Opinion: the Republican Party flips from pro-life to pandemic pro-choice
Updated: 2 days ago
Protestors gathered at the Ohio Statehouse to demand Republican Governor Mike DeWine lift the state’s social distancing rules. Photo courtesy: Paul Becker, creative commons (Flickr)
States across the nation are experiencing “stay-at-home” protests where thousands of Americans are affirming their opposition to state shutdowns amid the novel coronavirus pandemic.
Citizens are taking to the streets in states like Kentucky, Ohio and California to protest their governors’ decisions to shut down and stay indoors to help curb the growing spread of COVID-19. A majority of the protesters in these and other states forsook protective gear and ignored social distancing guidelines while participating in the demonstrations.
The nationwide protests occurred alongside President Donald Trump’s series of instigative tweets calling for the “liberation” of individual states. The tweets ultimately suggest that Americans should take advantage of states' autonomy in coronavirus-related decisions to push their governors to reopen their states.
President Trump’s outspoken desire to quickly reopen the country despite rising COVID-19 cases and deaths foments civil unrest and rebellion, putting Americans at greater risk of viral infection.
“LIBERATE VIRGINIA, and save your 2nd Amendment,” President Trump stated in a tweet on April 17. He posted similar provocative tweets for the states of Minnesota and Michigan, all of which have Democratic governors, seemingly using the pandemic to undermine his party’s adversaries.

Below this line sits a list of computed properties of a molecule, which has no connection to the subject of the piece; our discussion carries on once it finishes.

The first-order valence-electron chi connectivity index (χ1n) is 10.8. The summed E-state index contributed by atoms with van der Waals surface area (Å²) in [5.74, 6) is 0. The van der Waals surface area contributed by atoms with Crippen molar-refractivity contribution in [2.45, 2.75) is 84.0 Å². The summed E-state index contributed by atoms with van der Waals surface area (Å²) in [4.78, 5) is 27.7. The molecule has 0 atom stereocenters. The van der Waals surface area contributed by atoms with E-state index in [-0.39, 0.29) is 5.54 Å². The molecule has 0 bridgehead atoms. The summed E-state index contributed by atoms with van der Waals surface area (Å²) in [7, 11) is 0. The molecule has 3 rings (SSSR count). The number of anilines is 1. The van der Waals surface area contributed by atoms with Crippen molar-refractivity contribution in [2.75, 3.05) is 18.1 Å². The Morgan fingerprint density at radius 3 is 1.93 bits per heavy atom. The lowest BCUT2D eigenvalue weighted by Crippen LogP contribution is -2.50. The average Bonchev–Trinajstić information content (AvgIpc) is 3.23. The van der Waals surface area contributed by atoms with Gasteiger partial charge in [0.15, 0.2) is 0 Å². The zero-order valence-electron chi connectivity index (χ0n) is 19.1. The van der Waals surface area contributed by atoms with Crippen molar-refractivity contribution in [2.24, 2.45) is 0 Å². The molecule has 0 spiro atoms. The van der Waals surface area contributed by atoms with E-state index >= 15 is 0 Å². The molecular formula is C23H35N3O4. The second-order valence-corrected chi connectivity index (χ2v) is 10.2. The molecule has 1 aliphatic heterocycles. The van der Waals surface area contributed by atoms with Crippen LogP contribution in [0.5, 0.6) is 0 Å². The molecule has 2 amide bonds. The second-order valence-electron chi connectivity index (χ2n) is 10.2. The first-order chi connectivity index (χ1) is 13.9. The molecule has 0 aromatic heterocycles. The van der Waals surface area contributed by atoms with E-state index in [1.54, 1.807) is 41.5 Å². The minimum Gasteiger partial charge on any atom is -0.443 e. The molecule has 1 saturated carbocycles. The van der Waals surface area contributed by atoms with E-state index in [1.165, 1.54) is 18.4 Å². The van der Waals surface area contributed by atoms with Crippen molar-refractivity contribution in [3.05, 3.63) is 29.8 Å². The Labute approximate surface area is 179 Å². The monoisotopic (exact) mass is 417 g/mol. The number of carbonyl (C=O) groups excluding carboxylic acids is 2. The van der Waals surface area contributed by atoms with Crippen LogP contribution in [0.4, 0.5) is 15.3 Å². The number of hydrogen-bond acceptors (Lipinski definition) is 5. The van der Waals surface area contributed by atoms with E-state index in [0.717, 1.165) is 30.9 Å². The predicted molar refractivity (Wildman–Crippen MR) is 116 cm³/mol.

A majority of these lockdown protesters were conservative Republicans who can be seen wearing “Trump” merchandise during the demonstrations. “Make America Great Again” hats and flags were raised as a nod to the conservative narrative to end lockdown conditions for the sake of economic and civil liberties.
The irony is that the Republicans who believe these stay-at-home orders are “non-consensual” invasions of their constitutional rights and individual freedoms compose the same voting bloc that adamantly protested against abortion rights in 2017.
While looking to appease pro-life Republicans a month after entering office, President Trump banned all U.S. funding to organizations that provide abortions, including Planned Parenthood. Patients who depend on public health care were prohibited from receiving abortions and other services.
He later unsuccessfully attempted to negotiate the end of Planned Parenthood-provided abortions in exchange for the preservation of the establishment’s funding, though the organization and women’s health advocates swiftly rejected the deal.
President Trump’s decision caused states across the country to selectively cut funding to Planned Parenthood, prompting nationwide protests both for and against the organization. Conservative Republicans and Trump supporters were among those who fought to end public funding of abortions and the service of abortions in its entirety.
While pro-choice Americans felt that the government’s involvement in the intimate, and exclusively female, decision of abortion was an intrusion of basic American freedom, conservatives believed it was the right and moral obligation of the government to enact legislation that preserved life.
Many pro-life supporters reused the commandment “Thou shall not kill” to attest to their condemnation of abortion. This same sentiment however, is greatly applicable today.
The executive orders to stay indoors unless absolutely necessary is a means of preventing unintended viral spreading that could potentially lead to death. Knowingly encouraging and participating in mass public gatherings increases the likelihood of COVID-19 contagion and subsequent deaths, violating the very premise used to villainize abortion.
If conservatives truly believe it’s the government’s job to preserve American life despite infringing upon intimate liberties, they should adhere to their states’ social distancing guidelines until they are lifted.
Any frustration with these infringements may otherwise be channelled to echo the voices of pro-choice supporters who understand the struggle of riding the fence between governmental precaution and intrusion.
By Haley Hartner